As well as comparing risks in relative terms (i.e. risk in one group divided by the risk in the other), we can also compare them in terms of the absolute difference between the two groups (i.e. the risk in one group minus the risk in the other). This we call the risk difference, or absolute risk difference (it means the same thing).
Risk difference is calculated as risk in the experimental group minus risk in the control group. For our example this is:
|RD||=||Risk in antibiotic group||–||Risk in placebo group|
The risk difference describes the absolute change in risk that is attributable to the experimental intervention. If an experimental intervention has an identical effect to the control, the risk difference will be 0. If it reduces risk, the risk difference will be less than 0; if it increases risk, the risk difference will be bigger than 0. The risk difference cannot be above 1 or below -1. Switching between good and bad outcomes for the risk difference causes a change of sign, from + to – or – to +.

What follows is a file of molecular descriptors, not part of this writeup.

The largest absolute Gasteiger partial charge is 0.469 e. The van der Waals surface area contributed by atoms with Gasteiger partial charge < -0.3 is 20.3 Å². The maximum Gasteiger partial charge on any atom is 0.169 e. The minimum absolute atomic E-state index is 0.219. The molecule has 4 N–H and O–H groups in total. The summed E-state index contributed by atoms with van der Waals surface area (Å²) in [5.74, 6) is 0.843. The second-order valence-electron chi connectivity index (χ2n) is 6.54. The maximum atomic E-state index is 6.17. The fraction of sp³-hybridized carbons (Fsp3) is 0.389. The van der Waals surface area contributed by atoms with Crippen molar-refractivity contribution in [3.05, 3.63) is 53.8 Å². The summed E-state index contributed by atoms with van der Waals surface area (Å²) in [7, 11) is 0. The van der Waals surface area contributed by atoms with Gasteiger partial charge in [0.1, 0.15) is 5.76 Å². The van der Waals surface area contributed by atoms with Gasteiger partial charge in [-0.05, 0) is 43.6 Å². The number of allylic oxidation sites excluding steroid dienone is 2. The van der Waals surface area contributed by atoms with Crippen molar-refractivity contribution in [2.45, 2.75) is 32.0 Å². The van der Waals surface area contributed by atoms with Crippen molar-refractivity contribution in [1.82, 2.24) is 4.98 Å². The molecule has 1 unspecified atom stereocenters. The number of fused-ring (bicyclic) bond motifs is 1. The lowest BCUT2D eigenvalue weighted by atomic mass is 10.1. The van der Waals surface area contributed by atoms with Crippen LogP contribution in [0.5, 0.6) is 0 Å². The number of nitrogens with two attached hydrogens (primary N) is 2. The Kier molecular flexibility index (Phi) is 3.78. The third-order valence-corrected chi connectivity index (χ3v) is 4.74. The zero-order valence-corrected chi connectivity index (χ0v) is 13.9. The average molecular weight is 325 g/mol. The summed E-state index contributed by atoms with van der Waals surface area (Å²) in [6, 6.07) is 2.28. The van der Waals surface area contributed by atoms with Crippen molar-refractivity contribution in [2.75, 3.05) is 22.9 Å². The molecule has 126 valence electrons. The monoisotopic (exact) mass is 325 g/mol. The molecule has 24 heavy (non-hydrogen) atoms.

Sometimes it may be useful to present figures for 100 times the RD, or 1000 times the RD, which describe how many people have avoided (or incurred) the event for every 100 or 1000 treated, respectively.